Third World Justice System

By Penny Smith

Last week the British Court of Appeals refused to extradite accused British hacker Laurie Love. Why? It determined that America’s prison system was too oppressive; our jails were unable to address the unique needs Love presented. Now this is someone who probably hacked into confidential United States sites and the country refusing to extradite him is our closest ally. This is a friend calling our justice kettle black.

Once upon a time, the United States was known as a justice innovator. Most people don’t remember that the reason Alexis de Tocqueville came to the United States in 1831 was not to write one of the great commentaries on American character (Democracy in America), but to inspect our prison reforms.

Initially, if you did something wrong there were a limited number of redresses available in pre-revolutionary America. You could be executed; almost all felonies today would have led to that conclusion a couple hundred years ago. You could face some sort of corporal punishment, usually public humiliation and temporary pain using such devices as the stocks, dunking stool or whips. If the crime were serious, you could be branded, a more permanent announcement of your failings, after some sort of corporal ordeal. Or you could be banished, which, depending on timing and your natural abilities to sustain yourself in isolation, could also be a death sentence. And some of those consequences were a decided improvement on the reduction of your status to some form of temporary or permanent servitude, which was also a possibility then.

Incarceration for a specified time was, at the beginning of the 19th-century, considered a humane and just alternative. Moreover, incarceration provided time, training and climate for reclamation. You could be rehabilitated; imprisonment would teach you the skills and attributes necessary to become a productive citizen. By the 1820’s the penitentiary was the institution of choice and its very name suggested the potential benefits of learning penitence.

That reform endeavor was part of a constellation of rehabilitation efforts that today’s historians label “the asylum movement”  (see David Rothman, Discovery of Asylum). But we went wrong after that early endeavor. By the late twentieth-century, we had deviated from anything resembling justice sanity.

Today the United States incarcerates more people than any other nation on earth. That wasn’t always the case, but once the war on drugs got going and prisons became one way to sweep up large numbers of citizens whose only real crime was being black in the wrong place at the wrong time, we doubled down on the Calvinist side of our national character.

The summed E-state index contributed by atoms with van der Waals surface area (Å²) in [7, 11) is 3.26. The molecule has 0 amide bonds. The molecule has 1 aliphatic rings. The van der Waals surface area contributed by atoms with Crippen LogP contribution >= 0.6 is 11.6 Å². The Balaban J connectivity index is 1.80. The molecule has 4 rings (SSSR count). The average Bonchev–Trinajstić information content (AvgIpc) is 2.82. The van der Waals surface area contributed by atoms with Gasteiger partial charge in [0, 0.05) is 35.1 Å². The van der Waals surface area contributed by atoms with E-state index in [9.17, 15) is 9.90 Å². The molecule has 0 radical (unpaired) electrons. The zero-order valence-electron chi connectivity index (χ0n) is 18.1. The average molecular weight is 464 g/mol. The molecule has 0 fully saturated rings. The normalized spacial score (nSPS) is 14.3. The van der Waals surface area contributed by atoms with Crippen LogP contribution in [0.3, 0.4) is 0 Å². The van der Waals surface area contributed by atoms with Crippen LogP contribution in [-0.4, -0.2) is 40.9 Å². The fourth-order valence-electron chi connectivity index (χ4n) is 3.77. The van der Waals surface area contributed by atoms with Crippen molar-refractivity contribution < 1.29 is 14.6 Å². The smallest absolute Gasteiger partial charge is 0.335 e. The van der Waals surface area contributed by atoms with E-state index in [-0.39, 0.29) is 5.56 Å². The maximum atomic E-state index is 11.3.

Most of the offenders in prison are there for non-violent offenses. Many of them are victims of the “thee strikes and you’re out” movement, even though their three strikes were for piddling offenses. When, in the 1980s, tough on crime meant you appeased your voter base, politicians supported prison population proliferation. The movement to mandatory sentencing and the reduction of judicial discretion added to those numbers. It didn’t hurt that some capitalists found ways to make justice pay, as the private prison movement took off and sent their lobbyists to DC.

Compounding the increase in prisoners, there was a decrease in any efforts at rehabilitation. Prisons became human warehouses. Solitary confinement, itself considered inhumane by much of the developed world, became the go-to solution for recalcitrance. Our recidivism rates suggest how poorly prisons today perform any tasks linked to assisting prisoners to see the error of their ways. And, with what was billed as mental health reform beginning in the Nixon era, an increasing percentage of the prison population is certifiably suffering from one or more mental impairments.

To further worsen matters, in the name of immediate financial prudence as opposed to strategic financial investment, we have reduced whatever help is available in those institutions. Laurie Love, our non-extradited Britisher, suffers form a range of challenges, both physical and mental. Given our current abilities to care for the men and women in our punitive custodial care, the British court probably did the humane and just thing.

Compare recidivism rates among developed nations and we have among the worst. Compare prison conditions, expectations and opportunities among developed nations and we, again, rank on the bottom end of almost all scales. Are we an inherently evil people, more prone to crime than, say, Canadians? Are we a particularly cruel people, nurtured by centuries of harsh Calvin theology? Do we lack the imagination to do well or do we prefer the power to do what we now do? Have we become a playground bully kind of culture? Is part of the issue an inherent racism, since prisons now play a crucial role in keeping certain minority populations poorer than our majority population? Are we even willing to examine such questions any more?

Once we were the leaders in re-imagining crime and justice. Today we are not even followers of mediocre practices, much less good ones. Compounding the problem, what we now do is extremely expensive. Are we really getting full value for those costs? Or, have we created a system designed to dehumanize inmates and their custodians as well, designed to teach crime rather than prevent it? And, given the results, why are we willing to continue to finance it?

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